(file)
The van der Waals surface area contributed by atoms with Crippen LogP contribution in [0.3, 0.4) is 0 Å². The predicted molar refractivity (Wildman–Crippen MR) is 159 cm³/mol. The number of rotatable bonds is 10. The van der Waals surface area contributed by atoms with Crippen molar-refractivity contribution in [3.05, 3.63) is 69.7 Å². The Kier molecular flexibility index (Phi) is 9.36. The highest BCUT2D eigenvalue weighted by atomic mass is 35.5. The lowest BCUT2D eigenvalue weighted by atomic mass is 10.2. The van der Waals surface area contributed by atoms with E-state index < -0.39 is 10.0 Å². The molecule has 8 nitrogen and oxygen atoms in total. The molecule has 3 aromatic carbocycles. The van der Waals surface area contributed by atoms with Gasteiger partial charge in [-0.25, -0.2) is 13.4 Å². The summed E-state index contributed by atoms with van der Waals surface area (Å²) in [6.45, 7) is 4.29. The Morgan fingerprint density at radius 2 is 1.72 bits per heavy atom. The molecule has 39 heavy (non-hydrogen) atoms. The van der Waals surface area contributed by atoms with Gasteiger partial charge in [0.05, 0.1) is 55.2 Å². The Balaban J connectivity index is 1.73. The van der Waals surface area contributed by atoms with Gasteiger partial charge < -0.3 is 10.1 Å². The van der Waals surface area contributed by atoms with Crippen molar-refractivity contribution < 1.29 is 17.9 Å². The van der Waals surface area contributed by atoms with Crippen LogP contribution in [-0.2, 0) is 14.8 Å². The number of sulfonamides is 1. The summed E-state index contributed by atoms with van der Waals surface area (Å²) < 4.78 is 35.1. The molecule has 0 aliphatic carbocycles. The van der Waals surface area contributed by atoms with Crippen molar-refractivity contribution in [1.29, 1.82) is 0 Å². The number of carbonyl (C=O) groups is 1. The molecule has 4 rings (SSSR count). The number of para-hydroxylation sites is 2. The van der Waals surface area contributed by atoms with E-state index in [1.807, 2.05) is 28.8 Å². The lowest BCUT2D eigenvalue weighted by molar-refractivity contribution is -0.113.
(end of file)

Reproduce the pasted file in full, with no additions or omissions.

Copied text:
The van der Waals surface area contributed by atoms with Crippen LogP contribution in [0.3, 0.4) is 0 Å². The predicted molar refractivity (Wildman–Crippen MR) is 159 cm³/mol. The number of rotatable bonds is 10. The van der Waals surface area contributed by atoms with Crippen molar-refractivity contribution in [3.05, 3.63) is 69.7 Å². The Kier molecular flexibility index (Phi) is 9.36. The highest BCUT2D eigenvalue weighted by atomic mass is 35.5. The lowest BCUT2D eigenvalue weighted by atomic mass is 10.2. The van der Waals surface area contributed by atoms with E-state index < -0.39 is 10.0 Å². The molecule has 8 nitrogen and oxygen atoms in total. The molecule has 3 aromatic carbocycles. The van der Waals surface area contributed by atoms with Gasteiger partial charge in [-0.25, -0.2) is 13.4 Å². The summed E-state index contributed by atoms with van der Waals surface area (Å²) in [6.45, 7) is 4.29. The Morgan fingerprint density at radius 2 is 1.72 bits per heavy atom. The molecule has 39 heavy (non-hydrogen) atoms. The van der Waals surface area contributed by atoms with Gasteiger partial charge in [0.05, 0.1) is 55.2 Å². The Balaban J connectivity index is 1.73. The van der Waals surface area contributed by atoms with Gasteiger partial charge < -0.3 is 10.1 Å². The van der Waals surface area contributed by atoms with Crippen molar-refractivity contribution < 1.29 is 17.9 Å². The van der Waals surface area contributed by atoms with Crippen LogP contribution in [-0.2, 0) is 14.8 Å². The number of sulfonamides is 1. The summed E-state index contributed by atoms with van der Waals surface area (Å²) < 4.78 is 35.1. The molecule has 0 aliphatic carbocycles. The van der Waals surface area contributed by atoms with Crippen molar-refractivity contribution in [1.29, 1.82) is 0 Å². The number of carbonyl (C=O) groups is 1. The molecule has 4 rings (SSSR count). The number of para-hydroxylation sites is 2. The van der Waals surface area contributed by atoms with E-state index in [1.807, 2.05) is 28.8 Å². The lowest BCUT2D eigenvalue weighted by molar-refractivity contribution is -0.113.